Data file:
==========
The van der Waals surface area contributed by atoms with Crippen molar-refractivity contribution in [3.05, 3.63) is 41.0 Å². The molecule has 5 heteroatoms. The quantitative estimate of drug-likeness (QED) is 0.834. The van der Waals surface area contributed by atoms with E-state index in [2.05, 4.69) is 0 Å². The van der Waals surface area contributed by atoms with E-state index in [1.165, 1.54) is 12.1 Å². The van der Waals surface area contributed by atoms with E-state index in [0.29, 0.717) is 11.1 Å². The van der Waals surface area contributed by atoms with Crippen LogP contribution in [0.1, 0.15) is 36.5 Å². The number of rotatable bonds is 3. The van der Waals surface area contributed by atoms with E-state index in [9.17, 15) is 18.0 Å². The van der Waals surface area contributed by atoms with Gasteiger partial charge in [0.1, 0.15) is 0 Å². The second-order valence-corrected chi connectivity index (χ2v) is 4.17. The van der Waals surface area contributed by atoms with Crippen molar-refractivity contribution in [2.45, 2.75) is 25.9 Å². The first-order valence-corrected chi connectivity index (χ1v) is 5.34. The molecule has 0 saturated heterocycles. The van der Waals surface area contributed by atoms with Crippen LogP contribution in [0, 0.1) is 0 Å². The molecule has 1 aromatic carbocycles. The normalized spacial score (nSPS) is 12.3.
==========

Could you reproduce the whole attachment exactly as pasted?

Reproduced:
The van der Waals surface area contributed by atoms with Crippen molar-refractivity contribution in [3.05, 3.63) is 41.0 Å². The molecule has 5 heteroatoms. The quantitative estimate of drug-likeness (QED) is 0.834. The van der Waals surface area contributed by atoms with E-state index in [2.05, 4.69) is 0 Å². The van der Waals surface area contributed by atoms with E-state index in [1.165, 1.54) is 12.1 Å². The van der Waals surface area contributed by atoms with E-state index in [0.29, 0.717) is 11.1 Å². The van der Waals surface area contributed by atoms with Crippen LogP contribution in [0.1, 0.15) is 36.5 Å². The number of rotatable bonds is 3. The van der Waals surface area contributed by atoms with E-state index in [9.17, 15) is 18.0 Å². The van der Waals surface area contributed by atoms with Gasteiger partial charge in [0.1, 0.15) is 0 Å². The second-order valence-corrected chi connectivity index (χ2v) is 4.17. The van der Waals surface area contributed by atoms with Crippen molar-refractivity contribution in [2.45, 2.75) is 25.9 Å². The first-order valence-corrected chi connectivity index (χ1v) is 5.34. The molecule has 0 saturated heterocycles. The van der Waals surface area contributed by atoms with Crippen LogP contribution in [0, 0.1) is 0 Å². The molecule has 1 aromatic carbocycles. The normalized spacial score (nSPS) is 12.3.